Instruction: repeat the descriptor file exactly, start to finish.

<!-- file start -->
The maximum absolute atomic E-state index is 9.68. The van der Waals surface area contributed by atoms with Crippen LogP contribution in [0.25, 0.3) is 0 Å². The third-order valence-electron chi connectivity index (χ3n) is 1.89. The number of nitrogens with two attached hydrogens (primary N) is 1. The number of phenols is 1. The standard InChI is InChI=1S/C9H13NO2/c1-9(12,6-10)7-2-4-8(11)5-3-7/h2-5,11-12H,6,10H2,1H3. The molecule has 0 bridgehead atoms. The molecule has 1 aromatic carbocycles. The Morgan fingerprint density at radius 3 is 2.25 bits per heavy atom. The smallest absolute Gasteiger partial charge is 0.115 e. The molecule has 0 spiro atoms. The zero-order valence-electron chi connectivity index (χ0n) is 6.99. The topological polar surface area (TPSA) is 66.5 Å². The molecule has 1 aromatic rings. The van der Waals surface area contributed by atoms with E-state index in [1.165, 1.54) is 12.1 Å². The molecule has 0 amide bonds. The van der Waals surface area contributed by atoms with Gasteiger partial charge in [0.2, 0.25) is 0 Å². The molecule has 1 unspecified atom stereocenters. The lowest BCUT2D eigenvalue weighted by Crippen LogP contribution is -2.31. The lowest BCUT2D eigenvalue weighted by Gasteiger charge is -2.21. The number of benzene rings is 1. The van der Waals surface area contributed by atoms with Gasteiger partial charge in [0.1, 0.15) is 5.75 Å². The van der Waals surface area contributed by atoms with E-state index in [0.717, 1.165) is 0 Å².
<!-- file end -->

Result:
The maximum absolute atomic E-state index is 9.68. The van der Waals surface area contributed by atoms with Crippen LogP contribution in [0.25, 0.3) is 0 Å². The third-order valence-electron chi connectivity index (χ3n) is 1.89. The number of nitrogens with two attached hydrogens (primary N) is 1. The number of phenols is 1. The standard InChI is InChI=1S/C9H13NO2/c1-9(12,6-10)7-2-4-8(11)5-3-7/h2-5,11-12H,6,10H2,1H3. The molecule has 0 bridgehead atoms. The molecule has 1 aromatic carbocycles. The Morgan fingerprint density at radius 3 is 2.25 bits per heavy atom. The smallest absolute Gasteiger partial charge is 0.115 e. The molecule has 0 spiro atoms. The zero-order valence-electron chi connectivity index (χ0n) is 6.99. The topological polar surface area (TPSA) is 66.5 Å². The molecule has 1 aromatic rings. The van der Waals surface area contributed by atoms with E-state index in [1.165, 1.54) is 12.1 Å². The molecule has 0 amide bonds. The van der Waals surface area contributed by atoms with Gasteiger partial charge in [0.2, 0.25) is 0 Å². The molecule has 1 unspecified atom stereocenters. The lowest BCUT2D eigenvalue weighted by Crippen LogP contribution is -2.31. The lowest BCUT2D eigenvalue weighted by Gasteiger charge is -2.21. The number of benzene rings is 1. The van der Waals surface area contributed by atoms with Gasteiger partial charge in [0.1, 0.15) is 5.75 Å². The van der Waals surface area contributed by atoms with E-state index in [0.717, 1.165) is 0 Å².